Johannes Frände explained how the educating process differs when the client is a state-owned enterprise. Lawyers should keep in mind that the dynamics in an organisation with a high state participation is different from one where the client comes from the private sector. In particular, identifying the decision-maker can pose certain issues and the lawyer should be prepared to deal with them.


The last topic introduced at the workshop dealt with: “How to be effectively involved in assignments as a young lawyer”. Giulio Palermo highlighted the importance of showing commitment in the work environment, in particular when being entrusted with assignments. Usually at the early stages of their career lawyers are mostly delegated with document review tasks, which is not the most exciting part of the job. However, it is crucial that the young lawyers take on the tasks with enthusiasm and eagerness so that they can gain the respect and credibility of their senior colleagues. Identifying the expectations of the senior counsel and getting to know his or her style of work is also an important step of the process of getting more challenging tasks.


In conclusion, as well as being highly informative and insightful, the workshop was conducted in an entertaining and cheerful tone, with a lot of real-life inspired wisdom from the speakers and participants alike. This contributed to the positive message that ran through the entire workshop – we can all learn from each other in our striving for perfection. The workshop was definitely a study in professional greatness.


One day before the workshop the event’s steering committee Mari Antila (Senior Associate at Roschier, Attorneys Ltd), Leena Kujansuu (Senior Associate at Lindfors & Co Attorneys at Law Ltd) Heidi Paananen (Senior Associate at Castrén & Snellman Attorneys Ltd) Helen Lehto (Associate at Hannes Snellman Attorneys Ltd) organized a reception at Roschier and informal drinks at Teatteri, in the very heart of the city.  This proved to be a great opportunity for participants and speakers to meet informally before the following day’s workshop.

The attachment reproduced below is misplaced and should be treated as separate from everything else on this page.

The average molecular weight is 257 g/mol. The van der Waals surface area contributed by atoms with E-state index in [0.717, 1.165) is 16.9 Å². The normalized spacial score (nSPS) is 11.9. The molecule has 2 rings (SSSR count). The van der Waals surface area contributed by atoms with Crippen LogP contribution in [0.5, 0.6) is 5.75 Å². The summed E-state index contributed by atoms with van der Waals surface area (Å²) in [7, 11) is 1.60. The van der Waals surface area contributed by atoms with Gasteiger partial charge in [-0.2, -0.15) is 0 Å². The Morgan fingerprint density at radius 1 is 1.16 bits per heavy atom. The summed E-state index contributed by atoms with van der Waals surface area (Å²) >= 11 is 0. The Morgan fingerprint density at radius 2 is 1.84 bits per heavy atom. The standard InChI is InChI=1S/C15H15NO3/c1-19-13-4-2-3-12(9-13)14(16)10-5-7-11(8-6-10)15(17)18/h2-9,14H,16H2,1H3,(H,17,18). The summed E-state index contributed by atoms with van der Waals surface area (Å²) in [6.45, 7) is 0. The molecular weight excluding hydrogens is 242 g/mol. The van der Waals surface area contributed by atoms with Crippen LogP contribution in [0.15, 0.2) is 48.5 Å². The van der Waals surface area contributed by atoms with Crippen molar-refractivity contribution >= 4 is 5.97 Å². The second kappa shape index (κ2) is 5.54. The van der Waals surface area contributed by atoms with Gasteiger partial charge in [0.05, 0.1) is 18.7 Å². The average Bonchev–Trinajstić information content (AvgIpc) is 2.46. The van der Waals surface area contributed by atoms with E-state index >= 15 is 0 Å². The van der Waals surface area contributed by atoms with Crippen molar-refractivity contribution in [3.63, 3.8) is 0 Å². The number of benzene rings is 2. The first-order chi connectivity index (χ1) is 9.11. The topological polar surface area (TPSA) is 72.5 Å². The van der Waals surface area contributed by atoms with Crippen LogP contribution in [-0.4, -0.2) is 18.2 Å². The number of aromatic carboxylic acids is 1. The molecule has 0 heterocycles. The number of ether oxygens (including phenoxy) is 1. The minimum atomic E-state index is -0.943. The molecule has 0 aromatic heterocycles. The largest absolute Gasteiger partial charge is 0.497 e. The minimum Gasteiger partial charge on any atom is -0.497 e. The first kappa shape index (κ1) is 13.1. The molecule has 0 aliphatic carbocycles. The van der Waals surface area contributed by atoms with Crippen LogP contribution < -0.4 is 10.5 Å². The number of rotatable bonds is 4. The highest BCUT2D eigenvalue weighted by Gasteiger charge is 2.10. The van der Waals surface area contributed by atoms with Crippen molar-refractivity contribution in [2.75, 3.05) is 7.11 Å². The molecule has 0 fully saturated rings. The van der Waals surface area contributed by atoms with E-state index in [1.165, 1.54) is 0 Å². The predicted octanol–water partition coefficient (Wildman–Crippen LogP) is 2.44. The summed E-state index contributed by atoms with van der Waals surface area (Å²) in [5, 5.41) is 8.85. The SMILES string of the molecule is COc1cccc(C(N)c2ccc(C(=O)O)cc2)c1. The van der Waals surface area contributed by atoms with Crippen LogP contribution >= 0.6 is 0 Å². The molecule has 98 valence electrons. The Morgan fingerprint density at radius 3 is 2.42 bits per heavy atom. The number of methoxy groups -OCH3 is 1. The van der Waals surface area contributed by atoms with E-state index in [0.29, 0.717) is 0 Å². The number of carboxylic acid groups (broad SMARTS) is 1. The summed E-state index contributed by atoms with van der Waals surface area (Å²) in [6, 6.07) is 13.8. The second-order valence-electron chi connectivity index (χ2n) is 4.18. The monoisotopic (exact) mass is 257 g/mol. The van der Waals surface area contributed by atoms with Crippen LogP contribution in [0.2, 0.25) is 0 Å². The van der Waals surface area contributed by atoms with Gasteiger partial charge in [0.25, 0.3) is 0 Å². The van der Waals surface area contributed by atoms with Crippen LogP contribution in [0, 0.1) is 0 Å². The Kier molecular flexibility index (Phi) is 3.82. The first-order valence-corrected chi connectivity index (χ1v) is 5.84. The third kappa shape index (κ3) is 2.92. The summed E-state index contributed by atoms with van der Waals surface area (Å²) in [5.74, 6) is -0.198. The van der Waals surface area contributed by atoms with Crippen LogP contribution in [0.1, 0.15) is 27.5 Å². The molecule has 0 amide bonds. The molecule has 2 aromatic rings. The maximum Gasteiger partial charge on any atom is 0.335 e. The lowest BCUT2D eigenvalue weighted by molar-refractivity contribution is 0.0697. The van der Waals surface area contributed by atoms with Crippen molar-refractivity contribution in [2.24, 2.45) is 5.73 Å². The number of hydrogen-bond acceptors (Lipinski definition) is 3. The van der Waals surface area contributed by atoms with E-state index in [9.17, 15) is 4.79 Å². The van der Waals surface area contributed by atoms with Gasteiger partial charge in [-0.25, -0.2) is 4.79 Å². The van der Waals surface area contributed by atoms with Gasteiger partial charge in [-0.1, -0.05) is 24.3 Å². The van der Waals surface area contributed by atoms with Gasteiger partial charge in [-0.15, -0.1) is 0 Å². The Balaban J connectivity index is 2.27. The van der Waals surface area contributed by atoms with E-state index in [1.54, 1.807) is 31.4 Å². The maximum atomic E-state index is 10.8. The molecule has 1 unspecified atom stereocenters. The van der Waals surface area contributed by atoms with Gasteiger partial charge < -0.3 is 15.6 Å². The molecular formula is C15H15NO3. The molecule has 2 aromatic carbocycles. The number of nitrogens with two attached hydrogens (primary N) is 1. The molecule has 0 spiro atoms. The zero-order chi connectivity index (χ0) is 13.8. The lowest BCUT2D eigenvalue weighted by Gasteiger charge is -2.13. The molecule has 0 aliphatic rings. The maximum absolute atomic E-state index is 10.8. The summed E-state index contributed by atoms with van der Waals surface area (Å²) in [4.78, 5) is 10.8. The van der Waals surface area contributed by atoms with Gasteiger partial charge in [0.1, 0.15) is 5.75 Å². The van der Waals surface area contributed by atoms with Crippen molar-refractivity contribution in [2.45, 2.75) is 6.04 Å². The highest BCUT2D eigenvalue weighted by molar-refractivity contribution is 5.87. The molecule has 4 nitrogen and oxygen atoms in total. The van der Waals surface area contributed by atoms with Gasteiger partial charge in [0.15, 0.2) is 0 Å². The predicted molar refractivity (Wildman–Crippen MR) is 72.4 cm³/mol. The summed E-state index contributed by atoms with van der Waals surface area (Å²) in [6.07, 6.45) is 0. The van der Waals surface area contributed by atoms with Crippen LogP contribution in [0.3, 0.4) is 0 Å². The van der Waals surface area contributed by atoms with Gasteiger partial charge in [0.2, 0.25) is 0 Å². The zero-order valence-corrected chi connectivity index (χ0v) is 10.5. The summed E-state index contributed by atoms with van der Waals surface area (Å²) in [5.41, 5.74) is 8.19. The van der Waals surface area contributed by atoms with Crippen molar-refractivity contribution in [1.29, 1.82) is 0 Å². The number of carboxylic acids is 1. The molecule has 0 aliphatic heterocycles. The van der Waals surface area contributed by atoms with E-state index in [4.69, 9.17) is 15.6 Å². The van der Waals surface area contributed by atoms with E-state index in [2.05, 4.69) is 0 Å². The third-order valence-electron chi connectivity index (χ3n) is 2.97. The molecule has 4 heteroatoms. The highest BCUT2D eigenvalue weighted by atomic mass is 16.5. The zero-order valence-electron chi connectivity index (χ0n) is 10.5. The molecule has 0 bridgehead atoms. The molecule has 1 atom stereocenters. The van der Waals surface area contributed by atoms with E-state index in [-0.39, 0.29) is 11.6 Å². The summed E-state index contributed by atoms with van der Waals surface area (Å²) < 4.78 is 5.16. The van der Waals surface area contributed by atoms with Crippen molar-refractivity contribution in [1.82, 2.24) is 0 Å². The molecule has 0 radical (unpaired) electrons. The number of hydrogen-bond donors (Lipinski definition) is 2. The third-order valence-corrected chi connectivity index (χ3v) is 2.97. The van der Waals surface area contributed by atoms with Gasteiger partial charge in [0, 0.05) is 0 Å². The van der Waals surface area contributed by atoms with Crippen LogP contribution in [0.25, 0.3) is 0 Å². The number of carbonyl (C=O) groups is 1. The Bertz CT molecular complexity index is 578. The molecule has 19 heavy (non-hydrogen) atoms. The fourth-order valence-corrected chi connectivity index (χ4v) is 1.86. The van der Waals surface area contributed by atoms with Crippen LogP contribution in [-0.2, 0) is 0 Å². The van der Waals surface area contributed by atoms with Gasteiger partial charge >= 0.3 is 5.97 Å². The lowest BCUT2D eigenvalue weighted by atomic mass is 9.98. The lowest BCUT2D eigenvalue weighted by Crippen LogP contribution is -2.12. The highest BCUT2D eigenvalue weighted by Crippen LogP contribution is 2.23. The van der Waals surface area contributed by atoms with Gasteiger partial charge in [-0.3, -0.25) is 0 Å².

The workshop was organized together by Young ICCA and Young Arbitration Club Finland. Young ICCA participants were also offered a free place for Helsinki International Arbitration Day on 5 June 2014. The event was sponsored by law firms Attorneys at Law Borenius Ltd., Castrén & Snellman Attorneys Ltd., Hannes Snellman Attorneys Ltd., Krogerus Attorneys Ltd., Lindfors & Co Attorneys at Law Ltd. and Roschier, Attorneys Ltd.



[1]     Margarita Garova is a Frankfurt-based foreign lawyer (Juristische Mitarbeiterin) at the arbitration group of Freshfields Bruckhaus Deringer LLP, holding a master degree in law from the University of Sofia and LL.M degree from King’s College London, University of London.




Michelle Bock, Counsel, WilmerHale, Frankfurt (Moderator)

Patricia Shaughnessy, Stockholm University, Stockholm

Lisa Thomas, Associate, Arnold & Porter, London

Giulio Palermo, Associate, Lalive, Geneva

Johannes Frände, in-house counsel, Kone Oyj, Helsinki